3rd June 2001
A unique gathering in Kathmandu challenges corporate leaders and govt. officials to rethink their commitment to children. Feizal Samath reports
A South Asian businessman walks into the conference hall, weary after a late night flight, looks around at the audience of children and business leaders and reckons he could take a quick "snooze" before getting into conference mode.
But a child's voice rings across the floor, bringing him back to earth.
"I didn't know what hit me. The children were forceful in their presentations. They wanted to be heard, and so they were... getting about their business in a most professional manner," said the embarrassed corporate leader, who declined to be named, and subsequently enjoyed the sessions and the dialogue with the children.
That set the tone and pace for an interesting and unique gathering of children, corporate leaders, government ministers and officials in the Nepalese capital of Kathmandu recently when UNICEF organized a South Asian meeting on investing in children.
The meetings, which ran from May 20 to May 23, drew participants from India, Pakistan, Bangladesh, Nepal, Bhutan, Sri Lanka and the Maldives. Sri Lanka's delegation was led by Plan Implementation Minister Pavithra Wanniarachchi and included Dr. Tara de Mel, Education Secretary, Prof. Harendra de Silva, chairman of the National Child Protection Authority, Sarvodaya leader Dr. A.T. Ariyaratne and Ananda Rajapakse from the Finance and Planning Ministry.
While government and corporate leaders dominated most of the discussions, it was the 17 children from the region and a Bhutanese boy in particular who stole the show.
The children, ranging from 11 to 18 years, walked into some sessions distributing condoms to surprised delegates and challenged adults on promises and other issues. "If governments have been working for many years on preventing AIDS, why are the number of cases increasing instead of decreasing?" asked 14-year-old Kelzang Dorjee from Bhutan.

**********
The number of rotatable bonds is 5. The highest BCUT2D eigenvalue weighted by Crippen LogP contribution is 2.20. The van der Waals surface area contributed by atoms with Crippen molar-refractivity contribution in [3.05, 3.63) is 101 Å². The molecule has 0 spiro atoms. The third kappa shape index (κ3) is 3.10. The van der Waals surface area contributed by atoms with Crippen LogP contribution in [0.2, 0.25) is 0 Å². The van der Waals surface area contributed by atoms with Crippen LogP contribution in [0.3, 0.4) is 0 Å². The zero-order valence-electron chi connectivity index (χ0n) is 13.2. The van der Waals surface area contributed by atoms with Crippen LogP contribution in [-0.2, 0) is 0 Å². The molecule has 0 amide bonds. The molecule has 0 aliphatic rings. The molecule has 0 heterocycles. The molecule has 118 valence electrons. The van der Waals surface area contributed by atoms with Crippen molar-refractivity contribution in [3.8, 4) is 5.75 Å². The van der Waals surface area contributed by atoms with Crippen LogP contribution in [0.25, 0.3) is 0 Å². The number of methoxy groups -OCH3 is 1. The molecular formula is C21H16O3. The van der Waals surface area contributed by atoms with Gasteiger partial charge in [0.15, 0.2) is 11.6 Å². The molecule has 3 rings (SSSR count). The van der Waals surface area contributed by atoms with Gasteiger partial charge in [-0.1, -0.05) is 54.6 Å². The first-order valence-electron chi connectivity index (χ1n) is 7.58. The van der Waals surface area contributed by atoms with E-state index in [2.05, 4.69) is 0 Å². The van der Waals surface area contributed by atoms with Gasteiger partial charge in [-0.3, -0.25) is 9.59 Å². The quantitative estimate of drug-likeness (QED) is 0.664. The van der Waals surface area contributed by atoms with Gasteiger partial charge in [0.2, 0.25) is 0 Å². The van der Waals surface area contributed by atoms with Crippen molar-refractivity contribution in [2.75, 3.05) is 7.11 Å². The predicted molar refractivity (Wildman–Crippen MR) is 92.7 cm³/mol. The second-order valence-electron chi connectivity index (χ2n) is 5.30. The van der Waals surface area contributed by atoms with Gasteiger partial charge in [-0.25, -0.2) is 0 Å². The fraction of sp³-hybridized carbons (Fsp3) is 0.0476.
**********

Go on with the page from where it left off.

A conference delegate, responding, said that the public education messages on HIV/AIDS by governments appeared to have failed. "If that is the case, why not change the messages" prompted Dorjee, a question no one could provide a quick answer for.
Dorjee, who became the spokesperson for the group of youngsters, said in their discussions with corporate leaders, "we raised priority concerns for children in South Asia like protection against child abuse and child labour and exploitation, quality education for all, health and participation in decision-making."
While it was the first time children, business leaders and government ministers were meeting together in any part of the world, for corporate leaders it was a unique and unusual experience.
"We were challenged by the kids. They did not take things lying down and questioned us on our promises and whether we were committed," one industrialist observed.
Maldivian hotel magnate Waheed Deen was so moved by the plea from the youngsters for rights to education and more investment on children that he pontaneously offered to provide a computer to each of the 17 young participants with email and Internet facilities.
"I was amazed at their capacity to understand and the way they made an appeal to us," said Deen, adding that by being wired together the children or change makers as they are called in UN jargon, could work towards the progress of children in the region